In Germany eggs were given to children along with other Easter gifts. Eggs used for cooking where not broken, but the contents were removed by piercing the end of each egg with a needle and blowing the contents into a bowl. The hollow eggs were dyed and hung from shrubs and trees during the Easter Week. Kewl Huh.
For German children, the Oschter Haws - or Easter Bunny - was the highlight of their Easter celebrations. The Haws would arrive on Easter morningand laid coloured eggs in nests. Today, children - and adults kay - get the same ace fun from an old fashioned Easter egg hunt. Well I do anyway.
We choose Easter eggs and the bunnies and stuff because the bunny as an Easter symbol has its origins in Germany, where it was first mentioned in German writings in the 1500s - I wasent aroond then but yoo know thats wot they say *nods seriously. The first edible Easter bunnies (yayyyyyyyyyyyyyyyy!!) were made in Germany during the early 1800s. And were made of pastry and sugar - boooooo!!.
Dont worry the Easter bunny was a bit later introduced to American folklore by the German settlers who arrived in the Pennsylvania Dutch country during the 1700s. The arrival of the "Oschter Haws" was considered "childhood's greatest pleasure" next to a visit from Christ-Kindel on Christmas Eve.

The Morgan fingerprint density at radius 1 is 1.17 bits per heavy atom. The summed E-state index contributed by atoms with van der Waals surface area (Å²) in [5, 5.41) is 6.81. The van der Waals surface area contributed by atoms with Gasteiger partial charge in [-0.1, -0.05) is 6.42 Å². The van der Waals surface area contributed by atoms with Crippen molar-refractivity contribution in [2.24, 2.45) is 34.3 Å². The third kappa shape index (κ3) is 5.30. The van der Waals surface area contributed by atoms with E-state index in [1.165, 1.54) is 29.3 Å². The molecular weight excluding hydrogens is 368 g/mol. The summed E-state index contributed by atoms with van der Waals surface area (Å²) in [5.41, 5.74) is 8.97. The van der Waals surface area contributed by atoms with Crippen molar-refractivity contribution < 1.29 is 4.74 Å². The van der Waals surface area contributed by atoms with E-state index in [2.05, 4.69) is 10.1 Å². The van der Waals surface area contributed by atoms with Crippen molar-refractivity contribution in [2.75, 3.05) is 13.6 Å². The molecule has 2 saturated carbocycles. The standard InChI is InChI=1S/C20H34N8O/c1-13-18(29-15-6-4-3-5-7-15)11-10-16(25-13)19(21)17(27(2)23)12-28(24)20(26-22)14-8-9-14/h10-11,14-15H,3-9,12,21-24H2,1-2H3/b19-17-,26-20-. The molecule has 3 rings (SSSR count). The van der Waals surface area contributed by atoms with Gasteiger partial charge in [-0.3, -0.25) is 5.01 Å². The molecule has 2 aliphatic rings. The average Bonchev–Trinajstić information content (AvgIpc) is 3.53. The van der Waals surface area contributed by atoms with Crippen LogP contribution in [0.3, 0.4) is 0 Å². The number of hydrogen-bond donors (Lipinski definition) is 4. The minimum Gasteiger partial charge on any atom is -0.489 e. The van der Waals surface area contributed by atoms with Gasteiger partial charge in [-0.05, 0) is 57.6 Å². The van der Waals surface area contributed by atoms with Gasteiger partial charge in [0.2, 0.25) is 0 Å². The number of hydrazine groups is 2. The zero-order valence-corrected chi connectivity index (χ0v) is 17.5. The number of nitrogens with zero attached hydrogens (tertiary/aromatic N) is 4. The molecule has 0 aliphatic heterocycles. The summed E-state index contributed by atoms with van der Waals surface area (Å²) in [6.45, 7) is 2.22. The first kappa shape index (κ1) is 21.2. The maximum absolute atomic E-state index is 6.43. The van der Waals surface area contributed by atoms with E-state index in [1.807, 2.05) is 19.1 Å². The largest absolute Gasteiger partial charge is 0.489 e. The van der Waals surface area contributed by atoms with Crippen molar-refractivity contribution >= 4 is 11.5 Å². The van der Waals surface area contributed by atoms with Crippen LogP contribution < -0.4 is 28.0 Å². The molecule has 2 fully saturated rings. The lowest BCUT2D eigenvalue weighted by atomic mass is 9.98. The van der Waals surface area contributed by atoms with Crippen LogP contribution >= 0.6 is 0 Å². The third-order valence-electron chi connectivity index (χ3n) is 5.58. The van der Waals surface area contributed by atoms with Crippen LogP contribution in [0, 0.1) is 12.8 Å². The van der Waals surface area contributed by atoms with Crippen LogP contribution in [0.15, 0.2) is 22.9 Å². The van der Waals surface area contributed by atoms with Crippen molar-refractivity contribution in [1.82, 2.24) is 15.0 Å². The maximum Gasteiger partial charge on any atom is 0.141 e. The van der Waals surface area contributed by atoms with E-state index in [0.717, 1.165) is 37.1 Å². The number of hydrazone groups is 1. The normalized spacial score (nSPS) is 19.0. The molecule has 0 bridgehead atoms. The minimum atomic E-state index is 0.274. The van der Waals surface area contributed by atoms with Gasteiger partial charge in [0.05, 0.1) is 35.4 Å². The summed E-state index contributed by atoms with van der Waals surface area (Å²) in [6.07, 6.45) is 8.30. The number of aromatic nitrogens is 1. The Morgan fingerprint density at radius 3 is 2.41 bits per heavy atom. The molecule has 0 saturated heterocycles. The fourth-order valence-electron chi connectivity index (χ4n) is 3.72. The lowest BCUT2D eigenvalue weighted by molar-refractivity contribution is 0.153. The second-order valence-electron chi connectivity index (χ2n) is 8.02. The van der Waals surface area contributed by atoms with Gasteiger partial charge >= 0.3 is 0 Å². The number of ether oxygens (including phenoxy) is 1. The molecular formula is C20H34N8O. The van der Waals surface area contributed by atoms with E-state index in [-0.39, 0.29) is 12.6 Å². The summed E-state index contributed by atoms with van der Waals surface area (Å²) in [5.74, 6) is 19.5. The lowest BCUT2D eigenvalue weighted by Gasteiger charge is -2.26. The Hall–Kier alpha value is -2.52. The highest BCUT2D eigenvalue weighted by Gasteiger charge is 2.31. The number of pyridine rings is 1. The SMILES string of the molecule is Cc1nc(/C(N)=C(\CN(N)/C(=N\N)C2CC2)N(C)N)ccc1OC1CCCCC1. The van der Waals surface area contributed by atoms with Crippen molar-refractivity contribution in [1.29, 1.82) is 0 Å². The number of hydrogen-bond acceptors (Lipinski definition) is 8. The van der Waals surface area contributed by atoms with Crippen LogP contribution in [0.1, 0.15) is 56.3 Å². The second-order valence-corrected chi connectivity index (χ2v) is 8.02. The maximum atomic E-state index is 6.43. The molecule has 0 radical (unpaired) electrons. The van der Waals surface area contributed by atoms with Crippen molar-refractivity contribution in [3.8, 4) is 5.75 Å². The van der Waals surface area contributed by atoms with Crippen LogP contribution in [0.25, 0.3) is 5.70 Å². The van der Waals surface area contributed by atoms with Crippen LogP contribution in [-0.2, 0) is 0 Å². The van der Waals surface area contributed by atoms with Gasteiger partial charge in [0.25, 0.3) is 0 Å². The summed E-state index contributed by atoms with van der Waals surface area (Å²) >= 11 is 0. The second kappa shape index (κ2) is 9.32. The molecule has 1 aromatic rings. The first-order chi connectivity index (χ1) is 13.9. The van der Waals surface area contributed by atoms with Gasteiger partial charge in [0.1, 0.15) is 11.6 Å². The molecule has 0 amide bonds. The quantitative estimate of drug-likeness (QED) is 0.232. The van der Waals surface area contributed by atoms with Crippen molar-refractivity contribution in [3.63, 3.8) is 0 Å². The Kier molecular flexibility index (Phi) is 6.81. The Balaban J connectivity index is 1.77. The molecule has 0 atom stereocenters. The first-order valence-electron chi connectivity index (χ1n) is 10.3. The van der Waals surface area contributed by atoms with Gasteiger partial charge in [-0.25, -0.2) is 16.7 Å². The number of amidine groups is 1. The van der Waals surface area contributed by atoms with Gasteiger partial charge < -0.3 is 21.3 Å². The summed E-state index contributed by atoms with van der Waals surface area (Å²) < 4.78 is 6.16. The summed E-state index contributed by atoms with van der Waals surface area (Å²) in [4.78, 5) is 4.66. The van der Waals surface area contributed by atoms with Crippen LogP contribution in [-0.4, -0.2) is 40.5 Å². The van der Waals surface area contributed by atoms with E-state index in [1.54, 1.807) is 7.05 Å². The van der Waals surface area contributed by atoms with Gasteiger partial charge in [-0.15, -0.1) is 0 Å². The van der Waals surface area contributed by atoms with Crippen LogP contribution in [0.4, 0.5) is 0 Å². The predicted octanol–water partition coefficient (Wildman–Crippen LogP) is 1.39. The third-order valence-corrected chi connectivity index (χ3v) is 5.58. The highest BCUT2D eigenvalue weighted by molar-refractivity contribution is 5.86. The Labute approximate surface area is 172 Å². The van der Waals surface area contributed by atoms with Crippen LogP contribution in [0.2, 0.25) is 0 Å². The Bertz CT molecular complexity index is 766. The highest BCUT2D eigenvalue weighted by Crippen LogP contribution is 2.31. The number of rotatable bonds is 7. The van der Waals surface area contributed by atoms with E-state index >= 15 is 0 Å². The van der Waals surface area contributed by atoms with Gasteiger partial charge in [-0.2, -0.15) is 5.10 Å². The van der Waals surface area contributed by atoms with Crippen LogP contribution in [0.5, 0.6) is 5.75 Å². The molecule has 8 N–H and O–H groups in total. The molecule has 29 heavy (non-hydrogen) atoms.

The children believed that if they were good the "Oschter Haws" would lay a nest of colored eggs. The children would build their nest in a secluded place in the home, the barn or the garden. Boys would use their caps and girls their bonnets to make the nests . The use of elaborate Easter baskets would come later as the tradition of the Easter bunny spread through out the country and cocolate was invented by mr. cadbury.
Everything was handmade (eggs, squirrel, cookies, and tree arrangement) with the exception of the bunny hiding behind the vase